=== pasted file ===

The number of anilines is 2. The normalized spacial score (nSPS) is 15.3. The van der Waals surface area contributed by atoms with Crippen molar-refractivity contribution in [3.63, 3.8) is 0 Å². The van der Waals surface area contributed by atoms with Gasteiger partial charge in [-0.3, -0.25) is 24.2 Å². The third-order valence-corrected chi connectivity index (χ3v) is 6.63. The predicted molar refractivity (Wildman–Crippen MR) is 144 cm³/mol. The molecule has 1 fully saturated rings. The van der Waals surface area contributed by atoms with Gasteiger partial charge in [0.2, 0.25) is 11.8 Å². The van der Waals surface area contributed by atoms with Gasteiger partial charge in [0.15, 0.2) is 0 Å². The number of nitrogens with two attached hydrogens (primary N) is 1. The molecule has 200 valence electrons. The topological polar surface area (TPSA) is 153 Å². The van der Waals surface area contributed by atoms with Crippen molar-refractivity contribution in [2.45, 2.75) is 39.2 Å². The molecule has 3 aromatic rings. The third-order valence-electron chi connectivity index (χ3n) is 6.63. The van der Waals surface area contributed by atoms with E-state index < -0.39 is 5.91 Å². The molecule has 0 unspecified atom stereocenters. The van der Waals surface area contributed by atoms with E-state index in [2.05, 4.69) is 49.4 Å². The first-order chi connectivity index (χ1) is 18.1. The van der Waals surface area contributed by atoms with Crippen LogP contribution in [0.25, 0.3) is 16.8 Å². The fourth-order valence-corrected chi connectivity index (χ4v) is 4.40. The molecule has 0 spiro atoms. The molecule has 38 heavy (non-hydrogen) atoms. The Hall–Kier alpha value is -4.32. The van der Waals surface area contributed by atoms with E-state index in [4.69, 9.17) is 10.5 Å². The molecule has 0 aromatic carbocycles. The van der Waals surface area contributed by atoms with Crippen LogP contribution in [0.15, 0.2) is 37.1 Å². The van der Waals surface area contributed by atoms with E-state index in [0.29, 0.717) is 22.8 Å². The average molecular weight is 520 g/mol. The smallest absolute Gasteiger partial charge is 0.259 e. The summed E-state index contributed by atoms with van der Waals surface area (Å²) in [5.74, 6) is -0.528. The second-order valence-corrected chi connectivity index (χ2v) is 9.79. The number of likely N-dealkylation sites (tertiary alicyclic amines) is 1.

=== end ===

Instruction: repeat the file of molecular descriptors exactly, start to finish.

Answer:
The number of anilines is 2. The normalized spacial score (nSPS) is 15.3. The van der Waals surface area contributed by atoms with Crippen molar-refractivity contribution in [3.63, 3.8) is 0 Å². The van der Waals surface area contributed by atoms with Gasteiger partial charge in [-0.3, -0.25) is 24.2 Å². The third-order valence-corrected chi connectivity index (χ3v) is 6.63. The predicted molar refractivity (Wildman–Crippen MR) is 144 cm³/mol. The molecule has 1 fully saturated rings. The van der Waals surface area contributed by atoms with Gasteiger partial charge in [0.2, 0.25) is 11.8 Å². The van der Waals surface area contributed by atoms with Gasteiger partial charge in [0.15, 0.2) is 0 Å². The number of nitrogens with two attached hydrogens (primary N) is 1. The molecule has 200 valence electrons. The topological polar surface area (TPSA) is 153 Å². The van der Waals surface area contributed by atoms with Crippen molar-refractivity contribution in [2.45, 2.75) is 39.2 Å². The molecule has 3 aromatic rings. The third-order valence-electron chi connectivity index (χ3n) is 6.63. The van der Waals surface area contributed by atoms with E-state index < -0.39 is 5.91 Å². The molecule has 0 unspecified atom stereocenters. The van der Waals surface area contributed by atoms with E-state index in [2.05, 4.69) is 49.4 Å². The first-order chi connectivity index (χ1) is 18.1. The van der Waals surface area contributed by atoms with Crippen LogP contribution in [0.25, 0.3) is 16.8 Å². The fourth-order valence-corrected chi connectivity index (χ4v) is 4.40. The molecule has 0 spiro atoms. The molecule has 38 heavy (non-hydrogen) atoms. The Hall–Kier alpha value is -4.32. The van der Waals surface area contributed by atoms with E-state index in [4.69, 9.17) is 10.5 Å². The molecule has 0 aromatic carbocycles. The van der Waals surface area contributed by atoms with Crippen LogP contribution in [0.15, 0.2) is 37.1 Å². The van der Waals surface area contributed by atoms with E-state index in [0.29, 0.717) is 22.8 Å². The average molecular weight is 520 g/mol. The smallest absolute Gasteiger partial charge is 0.259 e. The summed E-state index contributed by atoms with van der Waals surface area (Å²) in [5.74, 6) is -0.528. The second-order valence-corrected chi connectivity index (χ2v) is 9.79. The number of likely N-dealkylation sites (tertiary alicyclic amines) is 1.